The NYPD Stops and Frisks More Blacks than Whites!
Ah, the shady Black man stereotype rears its ugly head again! And, it’s been used as a defense by White cops in cases such as the Amadou Diallo shooting, the Sean Bell murder, etc.
There’s always a Black man that walked, talked, reached for x, y or z, and/or did something else that could be categorized as stealthy and suspicious. But, when you’re a racist or a cop who buses himself in from a predominately White neighborhood to police Black neighborhoods—everything most Black men do looks suspicious! And, this is the problem, folks!
On top of that, simply searching Black men because they are walking in a high crime area is nothing more than racial profiling. That does not qualify as probable cause. Despite those poor excuses, the NYPD had to try at least one more argument to justify the stops by claiming they only stop suspects based on crime victims’ descriptions.
Yeah! I believe that. Just like I believe that all Black people look alike! And, when all Black people look alike you can stop whomever you like. Right, cops?
It reminds me of something my friend told me after jury duty. She served on a jury where a White detective testified that he saw a Black man in a car. This is the Black man that was on trial for selling drugs. The detective didn’t say he saw a Black man that fit the defendant’s description. He didn’t provide skin color, hair color, hair style, clothing description, facial hair, features, etc. He just said it was a Black man. Everyone in the jury deliberation tried to argue with my friend that the man was pointed out and described by the cop. My friend said, “No, he didn’t point him out. He just said he saw a Black man in a car outside the building. He’s a cop that does surveillance all the time. He’s used to testifying and providing complete descriptions. So, why didn’t he point him out and why didn’t he write a description?”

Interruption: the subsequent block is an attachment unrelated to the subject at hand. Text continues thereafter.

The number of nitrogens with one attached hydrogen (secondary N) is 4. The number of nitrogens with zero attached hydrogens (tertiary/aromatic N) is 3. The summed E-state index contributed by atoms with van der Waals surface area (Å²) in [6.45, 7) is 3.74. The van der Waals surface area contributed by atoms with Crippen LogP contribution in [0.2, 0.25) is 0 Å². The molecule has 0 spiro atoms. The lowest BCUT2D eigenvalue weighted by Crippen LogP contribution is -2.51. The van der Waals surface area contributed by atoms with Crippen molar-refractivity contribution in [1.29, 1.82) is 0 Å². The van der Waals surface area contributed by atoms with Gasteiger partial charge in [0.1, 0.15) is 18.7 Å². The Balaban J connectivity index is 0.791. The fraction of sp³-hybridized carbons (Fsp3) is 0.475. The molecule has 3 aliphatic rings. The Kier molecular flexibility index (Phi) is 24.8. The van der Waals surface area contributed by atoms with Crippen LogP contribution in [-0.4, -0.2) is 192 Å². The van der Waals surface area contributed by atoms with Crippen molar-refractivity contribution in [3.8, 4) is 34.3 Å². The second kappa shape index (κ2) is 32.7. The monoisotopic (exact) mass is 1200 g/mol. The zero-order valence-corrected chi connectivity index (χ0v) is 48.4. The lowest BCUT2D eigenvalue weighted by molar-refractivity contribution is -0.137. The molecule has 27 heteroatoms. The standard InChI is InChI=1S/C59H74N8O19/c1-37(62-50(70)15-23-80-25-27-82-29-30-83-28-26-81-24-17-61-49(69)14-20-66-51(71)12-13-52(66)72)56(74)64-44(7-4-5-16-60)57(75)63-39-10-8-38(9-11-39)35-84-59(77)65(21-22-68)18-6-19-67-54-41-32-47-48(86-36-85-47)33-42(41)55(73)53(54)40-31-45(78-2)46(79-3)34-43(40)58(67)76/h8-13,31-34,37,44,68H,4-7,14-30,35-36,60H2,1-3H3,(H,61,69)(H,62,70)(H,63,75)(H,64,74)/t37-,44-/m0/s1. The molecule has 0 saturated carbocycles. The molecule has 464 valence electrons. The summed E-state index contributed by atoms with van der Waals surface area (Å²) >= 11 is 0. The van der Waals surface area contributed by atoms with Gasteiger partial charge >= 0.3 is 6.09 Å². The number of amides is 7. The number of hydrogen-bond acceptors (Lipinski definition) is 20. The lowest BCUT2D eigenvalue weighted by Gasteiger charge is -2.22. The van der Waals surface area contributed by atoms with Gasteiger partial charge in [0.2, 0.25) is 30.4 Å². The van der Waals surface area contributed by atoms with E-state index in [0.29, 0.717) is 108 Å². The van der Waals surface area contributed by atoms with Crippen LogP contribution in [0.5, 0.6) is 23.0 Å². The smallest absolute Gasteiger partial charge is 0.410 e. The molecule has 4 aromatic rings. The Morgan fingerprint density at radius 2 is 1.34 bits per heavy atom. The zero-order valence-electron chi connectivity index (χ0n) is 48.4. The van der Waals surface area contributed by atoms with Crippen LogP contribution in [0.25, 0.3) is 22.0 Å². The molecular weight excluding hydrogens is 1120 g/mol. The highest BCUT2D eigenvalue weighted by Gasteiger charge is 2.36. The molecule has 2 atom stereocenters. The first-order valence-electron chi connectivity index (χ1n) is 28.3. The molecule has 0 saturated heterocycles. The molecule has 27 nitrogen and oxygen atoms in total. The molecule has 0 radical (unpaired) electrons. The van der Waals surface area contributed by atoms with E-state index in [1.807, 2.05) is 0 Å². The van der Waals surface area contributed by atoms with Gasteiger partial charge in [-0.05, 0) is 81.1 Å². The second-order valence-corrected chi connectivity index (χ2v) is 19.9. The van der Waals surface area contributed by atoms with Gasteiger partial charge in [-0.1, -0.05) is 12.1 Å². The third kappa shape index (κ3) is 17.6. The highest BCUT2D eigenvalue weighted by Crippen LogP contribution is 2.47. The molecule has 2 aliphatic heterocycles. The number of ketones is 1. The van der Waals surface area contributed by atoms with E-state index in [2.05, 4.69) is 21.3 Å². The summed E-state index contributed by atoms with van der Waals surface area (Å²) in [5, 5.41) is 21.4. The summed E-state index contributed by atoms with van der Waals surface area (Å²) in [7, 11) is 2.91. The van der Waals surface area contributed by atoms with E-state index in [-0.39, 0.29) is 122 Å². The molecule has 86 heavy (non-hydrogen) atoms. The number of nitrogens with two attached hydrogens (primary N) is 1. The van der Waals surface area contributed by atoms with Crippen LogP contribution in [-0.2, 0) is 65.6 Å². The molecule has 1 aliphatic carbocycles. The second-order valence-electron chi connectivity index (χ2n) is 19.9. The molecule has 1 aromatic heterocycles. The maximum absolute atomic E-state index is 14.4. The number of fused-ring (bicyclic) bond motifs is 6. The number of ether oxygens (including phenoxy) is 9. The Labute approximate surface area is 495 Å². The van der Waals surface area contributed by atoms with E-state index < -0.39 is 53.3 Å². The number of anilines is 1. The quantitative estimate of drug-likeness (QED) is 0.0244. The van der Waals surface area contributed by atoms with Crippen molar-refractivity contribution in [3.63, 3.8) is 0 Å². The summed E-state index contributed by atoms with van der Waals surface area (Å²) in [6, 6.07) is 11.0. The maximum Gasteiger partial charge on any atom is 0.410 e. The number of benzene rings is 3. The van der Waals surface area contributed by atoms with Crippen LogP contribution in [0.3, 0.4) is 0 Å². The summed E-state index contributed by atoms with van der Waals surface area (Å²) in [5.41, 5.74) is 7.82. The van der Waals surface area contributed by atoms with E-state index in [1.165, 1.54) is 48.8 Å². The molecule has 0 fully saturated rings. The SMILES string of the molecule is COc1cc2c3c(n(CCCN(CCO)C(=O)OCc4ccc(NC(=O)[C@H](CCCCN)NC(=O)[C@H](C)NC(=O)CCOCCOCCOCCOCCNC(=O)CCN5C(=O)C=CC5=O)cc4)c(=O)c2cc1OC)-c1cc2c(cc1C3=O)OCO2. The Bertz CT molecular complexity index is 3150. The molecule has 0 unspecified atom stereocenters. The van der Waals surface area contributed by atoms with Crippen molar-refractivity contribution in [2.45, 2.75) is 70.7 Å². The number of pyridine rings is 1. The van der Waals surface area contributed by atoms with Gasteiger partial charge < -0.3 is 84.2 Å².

No one agreed with my friend, so one White person said, “Let’s go back to the transcript. The description is in there.” Well…
They went to the transcript and saw that the detective only said was that there was “a Black man” in the car. He didn’t describe the defendant or anyone else. He just noted that he saw one Black man sitting in a car in a city with more than a million Black men! But, people heard what they wanted to hear—that this defendant fit some description of a suspect.
And, that mindset is why these stop and searches just don’t pass the smell test. “Furtive” behavior is too subjective, especially when you have cops that believe Whites rarely display this behavior and when you have a society that believes that Blacks are prone to appearing suspicious and to be engaged in illegal activity—especially when they could just be sitting in a car!
Source: NY Daily News, by Alison Gendar, Saturday, Februrary 3, 2007, NYPD Frisked Blacks at 5 Times Rate of Whites